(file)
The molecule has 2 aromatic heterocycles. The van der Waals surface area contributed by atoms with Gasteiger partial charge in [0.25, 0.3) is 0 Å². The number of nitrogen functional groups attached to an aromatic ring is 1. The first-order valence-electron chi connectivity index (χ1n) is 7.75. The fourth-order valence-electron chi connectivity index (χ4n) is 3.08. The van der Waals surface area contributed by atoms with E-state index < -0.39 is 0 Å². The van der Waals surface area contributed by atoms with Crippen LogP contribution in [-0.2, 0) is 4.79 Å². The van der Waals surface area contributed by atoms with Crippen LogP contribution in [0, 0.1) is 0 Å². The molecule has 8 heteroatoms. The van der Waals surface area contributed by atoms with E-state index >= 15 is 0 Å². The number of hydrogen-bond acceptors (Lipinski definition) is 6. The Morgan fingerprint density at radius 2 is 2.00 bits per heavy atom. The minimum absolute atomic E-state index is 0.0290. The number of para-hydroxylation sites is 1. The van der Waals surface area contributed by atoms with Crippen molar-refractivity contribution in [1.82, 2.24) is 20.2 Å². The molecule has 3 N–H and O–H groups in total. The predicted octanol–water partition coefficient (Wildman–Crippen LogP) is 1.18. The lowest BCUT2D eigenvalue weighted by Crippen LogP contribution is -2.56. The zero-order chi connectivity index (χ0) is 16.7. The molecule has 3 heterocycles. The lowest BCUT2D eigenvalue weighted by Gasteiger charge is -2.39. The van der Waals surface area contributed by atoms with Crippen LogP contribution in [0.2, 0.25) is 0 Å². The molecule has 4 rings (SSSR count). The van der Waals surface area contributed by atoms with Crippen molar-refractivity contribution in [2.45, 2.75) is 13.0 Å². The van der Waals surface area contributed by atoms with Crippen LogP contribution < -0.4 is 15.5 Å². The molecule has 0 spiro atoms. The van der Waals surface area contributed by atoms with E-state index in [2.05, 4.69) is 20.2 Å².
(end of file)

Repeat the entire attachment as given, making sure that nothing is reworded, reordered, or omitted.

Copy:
The molecule has 2 aromatic heterocycles. The van der Waals surface area contributed by atoms with Gasteiger partial charge in [0.25, 0.3) is 0 Å². The number of nitrogen functional groups attached to an aromatic ring is 1. The first-order valence-electron chi connectivity index (χ1n) is 7.75. The fourth-order valence-electron chi connectivity index (χ4n) is 3.08. The van der Waals surface area contributed by atoms with E-state index < -0.39 is 0 Å². The van der Waals surface area contributed by atoms with Crippen LogP contribution in [-0.2, 0) is 4.79 Å². The van der Waals surface area contributed by atoms with Crippen LogP contribution in [0, 0.1) is 0 Å². The molecule has 8 heteroatoms. The van der Waals surface area contributed by atoms with E-state index >= 15 is 0 Å². The number of hydrogen-bond acceptors (Lipinski definition) is 6. The Morgan fingerprint density at radius 2 is 2.00 bits per heavy atom. The minimum absolute atomic E-state index is 0.0290. The number of para-hydroxylation sites is 1. The van der Waals surface area contributed by atoms with Crippen molar-refractivity contribution in [1.82, 2.24) is 20.2 Å². The molecule has 3 N–H and O–H groups in total. The predicted octanol–water partition coefficient (Wildman–Crippen LogP) is 1.18. The lowest BCUT2D eigenvalue weighted by Crippen LogP contribution is -2.56. The zero-order chi connectivity index (χ0) is 16.7. The molecule has 3 heterocycles. The lowest BCUT2D eigenvalue weighted by Gasteiger charge is -2.39. The van der Waals surface area contributed by atoms with Crippen LogP contribution in [0.2, 0.25) is 0 Å². The molecule has 4 rings (SSSR count). The van der Waals surface area contributed by atoms with Crippen molar-refractivity contribution in [2.45, 2.75) is 13.0 Å². The van der Waals surface area contributed by atoms with Crippen LogP contribution < -0.4 is 15.5 Å². The molecule has 0 spiro atoms. The van der Waals surface area contributed by atoms with E-state index in [2.05, 4.69) is 20.2 Å².